Anti-PD1 associated fulminant myocarditis after a single pembrolizumab dose: the role of occult pre-existing autoimmunity
Martinez-Calle N (1), Rodriguez-Otero P (2), Villar S (2), Mejías L (2), Melero I (3), Prosper F (2), Marinello P (4), Paiva B (5), Idoate M (2), San-Miguel J (2)
Multiple myeloma is a promising candidate for anti-PD1 checkpoint inhibitor therapy . Results of phase I trials of pembrolizumab, in combination with lenalidomide or pomalidomide in relapsed/refractory patients have shown encouraging results.
These trials showed a 35% and 65% response-rate in patients already refractory to IMIDs with a median PFS of 7.2 and 14 months for the lenalidomide and pomalidomide combinations, respectively. These positive results prompted the activation of phase III trials, which are currently underway in relapsed (KEYNOTE- 183/NCT02576977) and first line setting (KEYNOTE-185/NCT02579863). Immune- related adverse events (irAE) as a result of uncontrolled activation of autoreactive T- cells, are the most important emerging safety issues of checkpoint inhibitors.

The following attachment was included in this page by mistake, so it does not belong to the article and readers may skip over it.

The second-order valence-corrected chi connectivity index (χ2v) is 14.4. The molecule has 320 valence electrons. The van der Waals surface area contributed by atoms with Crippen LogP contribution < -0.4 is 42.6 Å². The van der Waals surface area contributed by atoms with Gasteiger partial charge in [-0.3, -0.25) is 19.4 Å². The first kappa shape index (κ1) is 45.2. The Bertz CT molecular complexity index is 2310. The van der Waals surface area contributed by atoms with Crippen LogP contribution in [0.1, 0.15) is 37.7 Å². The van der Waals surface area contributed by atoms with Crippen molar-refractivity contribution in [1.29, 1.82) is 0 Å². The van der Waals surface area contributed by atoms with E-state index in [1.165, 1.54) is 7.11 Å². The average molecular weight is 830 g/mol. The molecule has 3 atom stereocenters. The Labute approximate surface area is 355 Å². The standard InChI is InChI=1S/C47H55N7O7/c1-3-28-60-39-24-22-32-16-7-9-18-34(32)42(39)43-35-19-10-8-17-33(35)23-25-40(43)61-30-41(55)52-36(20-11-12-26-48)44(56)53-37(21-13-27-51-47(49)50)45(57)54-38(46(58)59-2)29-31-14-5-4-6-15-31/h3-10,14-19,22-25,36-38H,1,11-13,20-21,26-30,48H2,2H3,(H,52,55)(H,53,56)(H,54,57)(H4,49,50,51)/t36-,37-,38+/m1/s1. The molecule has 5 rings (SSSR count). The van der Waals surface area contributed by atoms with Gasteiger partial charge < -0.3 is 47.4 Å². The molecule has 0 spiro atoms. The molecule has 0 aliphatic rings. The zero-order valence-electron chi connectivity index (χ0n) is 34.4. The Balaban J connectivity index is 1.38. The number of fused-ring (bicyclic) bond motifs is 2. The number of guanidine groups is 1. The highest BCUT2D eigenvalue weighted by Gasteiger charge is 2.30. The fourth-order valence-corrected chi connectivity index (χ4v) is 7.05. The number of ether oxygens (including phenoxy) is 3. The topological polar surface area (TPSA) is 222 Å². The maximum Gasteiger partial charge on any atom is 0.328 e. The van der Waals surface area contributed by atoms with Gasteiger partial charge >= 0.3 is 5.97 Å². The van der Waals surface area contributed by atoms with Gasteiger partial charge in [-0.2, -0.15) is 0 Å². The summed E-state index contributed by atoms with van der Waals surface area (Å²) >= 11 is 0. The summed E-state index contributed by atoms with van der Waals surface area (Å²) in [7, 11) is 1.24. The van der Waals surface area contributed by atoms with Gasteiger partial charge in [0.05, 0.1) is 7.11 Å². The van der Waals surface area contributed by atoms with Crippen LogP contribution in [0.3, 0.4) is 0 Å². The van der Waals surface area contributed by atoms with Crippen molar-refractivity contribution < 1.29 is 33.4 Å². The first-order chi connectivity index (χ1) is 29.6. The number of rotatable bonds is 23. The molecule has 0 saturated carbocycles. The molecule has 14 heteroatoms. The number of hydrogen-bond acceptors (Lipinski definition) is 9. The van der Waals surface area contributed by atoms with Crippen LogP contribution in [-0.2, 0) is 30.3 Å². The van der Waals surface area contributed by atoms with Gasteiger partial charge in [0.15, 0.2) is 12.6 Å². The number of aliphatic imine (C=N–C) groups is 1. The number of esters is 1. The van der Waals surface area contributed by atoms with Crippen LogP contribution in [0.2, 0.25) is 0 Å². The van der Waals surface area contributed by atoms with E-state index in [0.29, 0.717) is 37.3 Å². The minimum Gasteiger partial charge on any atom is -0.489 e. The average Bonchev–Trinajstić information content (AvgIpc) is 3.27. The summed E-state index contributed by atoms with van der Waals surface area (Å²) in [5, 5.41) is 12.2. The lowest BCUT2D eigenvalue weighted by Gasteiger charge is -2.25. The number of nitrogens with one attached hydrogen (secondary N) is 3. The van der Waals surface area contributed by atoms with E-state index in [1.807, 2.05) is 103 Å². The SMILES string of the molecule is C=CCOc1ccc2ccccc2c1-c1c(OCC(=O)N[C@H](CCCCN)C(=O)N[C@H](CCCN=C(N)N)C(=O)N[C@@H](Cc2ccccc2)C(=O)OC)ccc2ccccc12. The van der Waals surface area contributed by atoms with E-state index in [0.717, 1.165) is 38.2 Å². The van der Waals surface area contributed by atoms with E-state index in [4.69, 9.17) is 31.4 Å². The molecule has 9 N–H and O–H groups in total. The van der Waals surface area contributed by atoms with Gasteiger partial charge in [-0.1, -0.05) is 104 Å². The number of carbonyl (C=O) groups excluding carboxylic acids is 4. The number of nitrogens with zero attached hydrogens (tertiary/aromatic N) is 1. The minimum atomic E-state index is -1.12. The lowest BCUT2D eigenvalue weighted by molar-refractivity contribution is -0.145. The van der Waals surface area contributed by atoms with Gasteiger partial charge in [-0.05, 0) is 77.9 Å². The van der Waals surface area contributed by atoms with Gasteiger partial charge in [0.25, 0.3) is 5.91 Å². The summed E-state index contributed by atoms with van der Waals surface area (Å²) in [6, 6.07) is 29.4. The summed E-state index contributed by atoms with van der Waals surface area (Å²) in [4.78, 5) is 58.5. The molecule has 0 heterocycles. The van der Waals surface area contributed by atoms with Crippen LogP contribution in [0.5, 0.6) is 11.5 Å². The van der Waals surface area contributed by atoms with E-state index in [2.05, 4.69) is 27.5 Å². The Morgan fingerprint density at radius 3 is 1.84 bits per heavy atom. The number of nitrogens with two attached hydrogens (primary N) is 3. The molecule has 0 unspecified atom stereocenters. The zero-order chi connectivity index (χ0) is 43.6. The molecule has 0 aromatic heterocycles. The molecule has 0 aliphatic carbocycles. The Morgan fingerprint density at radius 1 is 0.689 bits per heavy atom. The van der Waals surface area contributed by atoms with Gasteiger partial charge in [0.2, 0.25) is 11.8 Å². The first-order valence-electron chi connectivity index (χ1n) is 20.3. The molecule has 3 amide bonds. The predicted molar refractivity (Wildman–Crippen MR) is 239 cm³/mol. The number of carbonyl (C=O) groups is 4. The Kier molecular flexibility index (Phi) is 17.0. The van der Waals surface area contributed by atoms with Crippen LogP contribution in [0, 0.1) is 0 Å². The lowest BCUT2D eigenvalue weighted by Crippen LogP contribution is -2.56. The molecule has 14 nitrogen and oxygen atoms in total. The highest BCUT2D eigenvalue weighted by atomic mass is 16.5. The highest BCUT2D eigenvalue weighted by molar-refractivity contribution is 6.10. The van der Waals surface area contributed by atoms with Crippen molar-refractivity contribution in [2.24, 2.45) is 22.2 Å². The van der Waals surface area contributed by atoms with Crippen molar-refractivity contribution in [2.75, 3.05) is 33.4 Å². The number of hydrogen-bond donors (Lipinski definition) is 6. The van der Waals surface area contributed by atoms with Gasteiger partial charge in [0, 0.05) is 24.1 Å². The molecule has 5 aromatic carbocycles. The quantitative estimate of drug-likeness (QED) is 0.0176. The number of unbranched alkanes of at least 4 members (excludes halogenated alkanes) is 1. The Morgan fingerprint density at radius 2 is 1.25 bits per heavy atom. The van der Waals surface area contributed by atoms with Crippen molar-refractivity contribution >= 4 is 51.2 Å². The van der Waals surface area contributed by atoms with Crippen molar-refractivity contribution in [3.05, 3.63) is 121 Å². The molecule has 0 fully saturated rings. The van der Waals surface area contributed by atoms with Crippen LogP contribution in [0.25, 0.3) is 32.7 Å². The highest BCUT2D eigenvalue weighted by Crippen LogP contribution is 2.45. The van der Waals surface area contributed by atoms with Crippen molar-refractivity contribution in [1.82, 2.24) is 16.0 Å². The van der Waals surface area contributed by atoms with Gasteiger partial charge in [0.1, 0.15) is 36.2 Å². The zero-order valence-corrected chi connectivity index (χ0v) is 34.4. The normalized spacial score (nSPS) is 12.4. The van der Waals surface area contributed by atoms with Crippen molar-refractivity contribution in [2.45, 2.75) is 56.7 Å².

Myocarditis is rare among the irAE, however, several cases of lethal immune-related myocarditis have been published recently. Nivolumab patient database has revealed an incidence of myocarditis of 0.09% in over 20.000 patients already treated, although this may be an underestimation, only reflect symptomatic cases.
Myocarditis seems more frequent with the nivolumab-ipilimumab combination (0.27%), with two reports with a lethal outcome. To the best of our knowledge, no fatal cases have been reported with pembrolizumab or nivolumab as single checkpoint inhibitor agents. Here, we report a newly diagnosed multiple myeloma patient who developed a lethal immune-related myocarditis after a single-dose of pembrolizumab, which was combined not with other checkpoint inhibitors, but with lenalidomide and dexamethasone.
CITATION Haematologica. 2018 Apr 12. pii: haematol.2017.185777. doi: 10.3324/haematol.2017.185777